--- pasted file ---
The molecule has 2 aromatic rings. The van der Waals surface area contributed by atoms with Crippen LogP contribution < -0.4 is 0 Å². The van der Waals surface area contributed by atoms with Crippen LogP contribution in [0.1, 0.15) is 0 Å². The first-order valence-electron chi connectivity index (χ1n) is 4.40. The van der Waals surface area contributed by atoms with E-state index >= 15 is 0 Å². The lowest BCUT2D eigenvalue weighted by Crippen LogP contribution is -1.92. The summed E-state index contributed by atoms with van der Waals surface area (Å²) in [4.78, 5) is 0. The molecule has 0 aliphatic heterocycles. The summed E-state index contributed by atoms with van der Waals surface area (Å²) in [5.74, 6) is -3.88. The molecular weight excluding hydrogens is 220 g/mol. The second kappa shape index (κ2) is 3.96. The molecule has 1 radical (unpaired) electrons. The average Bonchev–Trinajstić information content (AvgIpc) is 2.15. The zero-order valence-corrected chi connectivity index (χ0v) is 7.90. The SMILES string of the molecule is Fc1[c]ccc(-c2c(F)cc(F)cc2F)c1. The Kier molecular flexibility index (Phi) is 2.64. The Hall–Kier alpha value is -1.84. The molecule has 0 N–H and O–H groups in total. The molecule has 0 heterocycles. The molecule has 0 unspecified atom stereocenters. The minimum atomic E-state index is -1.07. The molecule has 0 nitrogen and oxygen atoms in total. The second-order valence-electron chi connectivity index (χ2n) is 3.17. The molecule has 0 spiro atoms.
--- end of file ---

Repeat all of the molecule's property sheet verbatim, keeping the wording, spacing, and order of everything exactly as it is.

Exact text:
The molecule has 2 aromatic rings. The van der Waals surface area contributed by atoms with Crippen LogP contribution < -0.4 is 0 Å². The van der Waals surface area contributed by atoms with Crippen LogP contribution in [0.1, 0.15) is 0 Å². The first-order valence-electron chi connectivity index (χ1n) is 4.40. The van der Waals surface area contributed by atoms with E-state index >= 15 is 0 Å². The lowest BCUT2D eigenvalue weighted by Crippen LogP contribution is -1.92. The summed E-state index contributed by atoms with van der Waals surface area (Å²) in [4.78, 5) is 0. The molecule has 0 aliphatic heterocycles. The summed E-state index contributed by atoms with van der Waals surface area (Å²) in [5.74, 6) is -3.88. The molecular weight excluding hydrogens is 220 g/mol. The second kappa shape index (κ2) is 3.96. The molecule has 1 radical (unpaired) electrons. The average Bonchev–Trinajstić information content (AvgIpc) is 2.15. The zero-order valence-corrected chi connectivity index (χ0v) is 7.90. The SMILES string of the molecule is Fc1[c]ccc(-c2c(F)cc(F)cc2F)c1. The Kier molecular flexibility index (Phi) is 2.64. The Hall–Kier alpha value is -1.84. The molecule has 0 N–H and O–H groups in total. The molecule has 0 heterocycles. The molecule has 0 unspecified atom stereocenters. The minimum atomic E-state index is -1.07. The molecule has 0 nitrogen and oxygen atoms in total. The second-order valence-electron chi connectivity index (χ2n) is 3.17. The molecule has 0 spiro atoms.